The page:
Destination Linux 179: Ask Us Anything + Why Linux Gaming Should Matter to Everyone

Originally published at: Destination Linux 179: Ask Us Anything + Why Linux Gaming Should Matter to Everyone - Destination Linux


Ryan: “What is knew in your world this week? Please say it’s not new obs sceens because nobody cares.”

Michael: “I do that anyway, but that’s not what we’re going to talk about. We’re going to talk about Next Cloud.”

::slick obs transition::


I just listened to DL podcast 179. The game System Shock Reboot is mentioned, supposedly meaning that it has been played on Linux. I have scoured the Internet and found only a scant alpha-state website and an alpha version on Steam. I got the Steam version but it was unplayable on Proton. On the show it sounded like this was something that was available to all. I don’t see where this was found or how it could have been played. The show notes don’t even mention it. What am I missing?

It appears to have been funded, there’s a demo on Steam (maybe elsewhere) but it’s still in the build phase.

They’re not updating their Kickstarter anymore (last update was 07.27.16) but they’re doing updates on their Steam page, last one was February (last link). Seems like a wait-n-see situation for now.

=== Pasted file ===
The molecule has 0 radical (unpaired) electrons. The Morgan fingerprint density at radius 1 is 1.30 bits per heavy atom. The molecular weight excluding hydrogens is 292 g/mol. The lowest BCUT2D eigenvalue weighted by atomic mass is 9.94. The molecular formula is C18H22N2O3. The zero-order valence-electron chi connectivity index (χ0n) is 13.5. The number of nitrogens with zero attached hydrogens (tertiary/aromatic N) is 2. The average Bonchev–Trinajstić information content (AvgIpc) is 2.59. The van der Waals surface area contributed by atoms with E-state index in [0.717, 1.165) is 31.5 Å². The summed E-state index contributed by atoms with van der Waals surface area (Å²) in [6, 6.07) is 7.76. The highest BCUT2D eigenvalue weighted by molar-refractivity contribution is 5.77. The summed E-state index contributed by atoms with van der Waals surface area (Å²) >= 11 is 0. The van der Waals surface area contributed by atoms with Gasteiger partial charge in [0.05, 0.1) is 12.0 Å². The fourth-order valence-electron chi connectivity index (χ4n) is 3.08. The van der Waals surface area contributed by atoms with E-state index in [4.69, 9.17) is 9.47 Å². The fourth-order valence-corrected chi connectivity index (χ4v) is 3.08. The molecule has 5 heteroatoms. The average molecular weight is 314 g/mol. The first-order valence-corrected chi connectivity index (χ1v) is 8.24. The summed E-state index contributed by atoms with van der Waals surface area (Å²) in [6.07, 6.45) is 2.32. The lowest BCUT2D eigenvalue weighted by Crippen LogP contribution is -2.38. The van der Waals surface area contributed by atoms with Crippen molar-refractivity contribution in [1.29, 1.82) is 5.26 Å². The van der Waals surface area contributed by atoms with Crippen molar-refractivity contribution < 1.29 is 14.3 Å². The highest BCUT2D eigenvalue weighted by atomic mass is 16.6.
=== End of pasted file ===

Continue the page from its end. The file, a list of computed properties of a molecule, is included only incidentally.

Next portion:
Mention on DL: Destination Linux 179: Ask Us Anything + Why Linux Gaming Should Matter to Everyone - YouTube
Kickstarter: System Shock by Nightdive Studios — Kickstarter
Preorder: BackerKit Pledge Manager for System Shock
Steam: Pre-purchase System Shock on Steam
Steam, update (Feb 7, 2020): System Shock - February Kickstarter Update - Steam News

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lol yea it was weird he said that because the OBS stuff I did this episode was pretty awesome :smiley: in my opinion

We were saying that it was coming to Linux. @Ulfnic provided the links. (thanks for that @Ulfnic)

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I know it’s a good natured ribbing, the timing was just hilarious, it’s like you owned him with an OBS transition especially being the first one in the video. Super meta.

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Haven’t watched this one yet, but you guys should do a show in the future with Gardner the Linux Gamer to talk about gaming on Linux.

This was a really fun episode. Now I’m curious about which artists you like, @MichaelTunnell since you like dubstep, metal, and opera.


@dasgeek - Thank you, thank you, THANK YOU for finally giving me a good reason to respect gaming on linux. Good, sound logic and a very compelling argument. While I may never personally drift much farther beyond solitaire, I can appreciate, and benefit, from the innovation and advancements that come from gaming development on Linux. Your point in comparison to the mac game-space was well made.

I was one of those people who only listened to the gaming news just to hear @zebedee.boss reaction to whatever humiliating title you exposed his poor patience to. In the future, I shall listen with renewed interest.